“Hunting and eating. That’s all you think about. You know you’ll be fed by sundown. I’m hungry too. I just can’t say for what.”

A cloud passes over, hastening the night.

“We should go.”

While she gathers up her brushes and jars, buds open on the frail stems, blessing the glen with their tiny, cerulean stars. “Why bother?” she snaps at the flowers. “Nobody notices.”

But as she sits back down before their constellations, she relaxes, seduced by the light. “Dukas, have you seen the beastman who comes to my caves?

He comes to see the colors. And he’s got a strange liking for blue. He should see this.”

She shivers. The tree shadows have shifted, darkening every color they find.

“He doesn’t hurt me. Never has. But I wonder what he’s like when he’s out on his own.” She sighs. “No. I don’t wonder. I think I know.”

She plucks a cluster of the blooms, careful to draw the shallow, fragile roots along with them. She’ll replant them where she lives. They’re a color with possibilities. “A little something I’m working on,” she mumbles. “Another splash of nothing.”

When she’s gone, the starflowers go on glowing, testifying to the water beneath their roots, raising their own version of its song in perfume and light. Even if no travelers ever pause to observe, they shine as if for joy.

Meet the Author

Jeffrey Overstreet is a novelist and award-winning film reviewer. A contributing editor for Seattle Pacific University’s Response, his work has also appeared in Risen, Paste, and Image: A Journal of the Arts and Religion. His reviews are published at LookingCloser.org and regularly featured at ChristianityTodayMovies.com. A frequent lecturer at universities, arts conferences, and film festivals around the country, Jeffrey lives in Shoreline, Washington, with his wife, Anne. Cyndere’s Midnight is the second novel in The Auralia Thread series.

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Cyndere's Midnight 4.3 out of 5 based on 0 ratings. 23 reviews.
Anonymous More than 1 year ago
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Raindream More than 1 year ago
If a reader wonders why the second in the Auralia's Colors series is titled “Cyndere's Midnight,” Overstreet wastes no time answering him. Heiress to the Bel Amican throne, Cyndere, is grieving the loss of her father and brother, thinking she would not throw herself into the sea that day, when she hears of the death of her husband, Deuneroi. In time, she goes to an outpost named Tilianpurth to mourn, but many around her don't know how to help, and being royalty, she will not take difficult counsel easily. Elsewhere, a band of four beastmen roam the wilderness, killing children and traders. The beastmen are monsters, men mixed with many other animal forms. They were cursed long ago by wicked strangers with unknown motives. One them, Jordam, has stumbled onto an apparently supernatural dragon called The Keeper, and in a way it has shocked him into new life. Jordam was physically and emotionally broken when he ran from The Keeper. Those wounds and Auralia's artwork began to heal him. The hope of redemption is a major theme in this adventure. Cyndere and Deuneroi hope to overcome the curse of the beastmen. The ale boy has earned the name Rescue by the people he has given his life to save. Auralia, though only a background character in this story, continues her influence on many people with her infectious love of life and endurance of her artwork. But it isn't as if Auralia is the one light of goodness in a dark world. Overstreet's fantastic setting teems with life as if created by a wild and loving god. Colors found everywhere and the pure water of the deep well depicted on the cover give an enchanted life to those who absorb them. It's part of the magical fiber threaded throughout. It's one of many things I love about this series, which I believe deserves a place on your bookself.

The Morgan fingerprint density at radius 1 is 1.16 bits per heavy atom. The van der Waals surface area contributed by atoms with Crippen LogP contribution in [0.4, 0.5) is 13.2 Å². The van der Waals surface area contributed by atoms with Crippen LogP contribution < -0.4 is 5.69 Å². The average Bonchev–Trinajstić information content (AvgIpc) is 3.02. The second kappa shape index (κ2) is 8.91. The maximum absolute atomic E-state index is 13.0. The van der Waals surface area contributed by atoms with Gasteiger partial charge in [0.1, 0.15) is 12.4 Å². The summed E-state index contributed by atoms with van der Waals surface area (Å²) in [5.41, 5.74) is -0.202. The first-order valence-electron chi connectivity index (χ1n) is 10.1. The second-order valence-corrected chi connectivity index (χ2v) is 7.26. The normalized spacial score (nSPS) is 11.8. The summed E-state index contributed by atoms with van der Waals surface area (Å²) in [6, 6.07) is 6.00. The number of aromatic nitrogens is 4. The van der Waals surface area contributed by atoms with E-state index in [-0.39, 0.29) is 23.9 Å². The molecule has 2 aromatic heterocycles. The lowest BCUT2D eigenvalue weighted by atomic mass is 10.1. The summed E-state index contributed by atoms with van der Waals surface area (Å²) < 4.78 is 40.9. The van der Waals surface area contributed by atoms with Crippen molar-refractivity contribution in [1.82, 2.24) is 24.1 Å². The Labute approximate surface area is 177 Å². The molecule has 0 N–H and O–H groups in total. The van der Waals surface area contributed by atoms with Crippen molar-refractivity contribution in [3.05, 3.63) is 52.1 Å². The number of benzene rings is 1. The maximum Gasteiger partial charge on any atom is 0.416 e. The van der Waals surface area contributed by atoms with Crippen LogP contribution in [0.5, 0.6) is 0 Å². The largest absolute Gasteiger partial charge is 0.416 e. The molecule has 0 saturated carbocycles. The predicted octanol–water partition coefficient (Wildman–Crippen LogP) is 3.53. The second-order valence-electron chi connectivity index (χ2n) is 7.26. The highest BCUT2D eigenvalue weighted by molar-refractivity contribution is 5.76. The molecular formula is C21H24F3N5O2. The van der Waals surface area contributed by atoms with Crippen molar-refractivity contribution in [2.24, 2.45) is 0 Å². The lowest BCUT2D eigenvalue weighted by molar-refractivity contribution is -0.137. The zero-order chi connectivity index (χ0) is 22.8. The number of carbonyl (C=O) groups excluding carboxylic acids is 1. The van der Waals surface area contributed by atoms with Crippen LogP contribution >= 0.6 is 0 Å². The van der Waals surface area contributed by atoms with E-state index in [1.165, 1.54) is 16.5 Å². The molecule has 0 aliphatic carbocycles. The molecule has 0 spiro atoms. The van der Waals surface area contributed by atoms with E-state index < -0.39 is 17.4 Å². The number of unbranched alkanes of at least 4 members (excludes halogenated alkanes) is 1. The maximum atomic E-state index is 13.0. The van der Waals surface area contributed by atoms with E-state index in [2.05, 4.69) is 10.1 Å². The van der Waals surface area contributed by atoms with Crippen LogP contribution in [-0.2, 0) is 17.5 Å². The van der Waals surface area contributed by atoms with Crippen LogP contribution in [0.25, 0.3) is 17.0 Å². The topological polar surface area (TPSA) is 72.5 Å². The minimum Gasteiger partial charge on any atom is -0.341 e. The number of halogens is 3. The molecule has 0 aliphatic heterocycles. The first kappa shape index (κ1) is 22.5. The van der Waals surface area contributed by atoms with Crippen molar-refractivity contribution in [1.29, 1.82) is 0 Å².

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LindsayAFranklin More than 1 year ago
Cyndere's Midnight is the second in Overstreet's Auralia Thread. The first is Auralia's Colors. If you haven't read that one, check it out first before reading further in the series. These stories are NOT stand-alone. The story of Cyndere is all at once emotional, dark, lovely, exciting, fast-paced, hilarious, and tender. Can one story really be all those things? Hallelujah, yes it can! I think Overstreet manages to accomplish this (without giving the reader whiplash) by having multiple viewpoint characters, each fully-fleshed out as a human being (or beastman, as the case may be) and with his own agenda, struggles, and emotional journey. The story is fast-paced and exciting while we follow the exploits of a murderous beastman with ambitions for the throne. It's tender and emotional when we get glimpses of a widow's debilitating grief. It's humorous as we climb into the mind of a simple, forgetful beastman, torn between love and fear. It's lovely when we discover an unlikely friendship and sense of understanding between two characters we'd never expect to have a thing in common. Now, what sets this story apart for me is the mastery with which Overstreet is able to weave these separate, yet completely dependent, stories together. The same was true in Auralia's Colors, as we hopped from head to head throughout the story. Finally, at the climax of the novel, you understand why each separate story was being told and how each viewpoint character played a part in the ultimate outcome. Wonderfully done. A second highpoint of Overstreet's writing is his characterization. Each character's voice is unique and distinct. This is important, having so many point-of-view shifts throughout the story. Every character is either likable or understandable, meaning that even if you don't like a character, you understand his motivations and why he behaves the way he does. Overstreet's ability in this area is solid, even masterful in places. The two major criticisms of this series I have read are that it's confusing (these are people trying to start the series in the middle... see my above disclaimer) and that some people don't think the "Christian element" is strong enough to be considered a CBA book (Waterbrook Multnomah is a Christian publisher). This is a valid opinion, but I'd respectfully disagree. Are the allusions in The Auralia Thread thus far subtle? Yes. Is there much direct allegory? No. But I would argue that there is a place for this type of literature in CBA, right alongside Narnia or The Dragon Keeper Chronicles with their more obvious parallels. One of Overstreet's biggest assets as an author is his subtlety. There are whispers of Beauty and the Beast in Cyndere's Midnight, but it's not like reading a fairytale retelling. It's clear that the Bible and Overstreet's Christian faith are strong influences in his work, and that's enough for me. It's fiction, not Bible study. Overall, I'd highly recommend Cyndere's Midnight. But please start with Auralia's Colors first. :)